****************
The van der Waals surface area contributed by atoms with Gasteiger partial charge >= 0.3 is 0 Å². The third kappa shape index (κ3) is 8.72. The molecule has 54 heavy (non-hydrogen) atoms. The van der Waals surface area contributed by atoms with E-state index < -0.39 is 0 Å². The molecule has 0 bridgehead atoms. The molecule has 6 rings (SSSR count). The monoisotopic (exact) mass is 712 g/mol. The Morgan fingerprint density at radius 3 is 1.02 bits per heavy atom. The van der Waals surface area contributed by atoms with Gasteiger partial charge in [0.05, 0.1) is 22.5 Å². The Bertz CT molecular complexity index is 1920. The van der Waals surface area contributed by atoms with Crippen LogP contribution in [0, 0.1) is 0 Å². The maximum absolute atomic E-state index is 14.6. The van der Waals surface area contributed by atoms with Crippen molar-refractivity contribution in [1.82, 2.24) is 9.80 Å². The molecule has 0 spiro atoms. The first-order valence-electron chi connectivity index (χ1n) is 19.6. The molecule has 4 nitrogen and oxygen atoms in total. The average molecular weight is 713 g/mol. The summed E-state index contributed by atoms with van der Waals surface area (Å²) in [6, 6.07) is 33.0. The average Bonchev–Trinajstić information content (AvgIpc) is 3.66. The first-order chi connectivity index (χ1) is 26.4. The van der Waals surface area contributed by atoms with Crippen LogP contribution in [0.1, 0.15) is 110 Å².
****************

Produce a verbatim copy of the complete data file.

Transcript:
The van der Waals surface area contributed by atoms with Gasteiger partial charge >= 0.3 is 0 Å². The third kappa shape index (κ3) is 8.72. The molecule has 54 heavy (non-hydrogen) atoms. The van der Waals surface area contributed by atoms with E-state index < -0.39 is 0 Å². The molecule has 0 bridgehead atoms. The molecule has 6 rings (SSSR count). The monoisotopic (exact) mass is 712 g/mol. The Morgan fingerprint density at radius 3 is 1.02 bits per heavy atom. The van der Waals surface area contributed by atoms with Gasteiger partial charge in [0.05, 0.1) is 22.5 Å². The Bertz CT molecular complexity index is 1920. The van der Waals surface area contributed by atoms with Crippen LogP contribution in [0, 0.1) is 0 Å². The maximum absolute atomic E-state index is 14.6. The van der Waals surface area contributed by atoms with Crippen molar-refractivity contribution in [1.82, 2.24) is 9.80 Å². The molecule has 0 spiro atoms. The first-order valence-electron chi connectivity index (χ1n) is 19.6. The molecule has 4 nitrogen and oxygen atoms in total. The average molecular weight is 713 g/mol. The summed E-state index contributed by atoms with van der Waals surface area (Å²) in [6, 6.07) is 33.0. The average Bonchev–Trinajstić information content (AvgIpc) is 3.66. The first-order chi connectivity index (χ1) is 26.4. The van der Waals surface area contributed by atoms with Crippen LogP contribution in [0.1, 0.15) is 110 Å².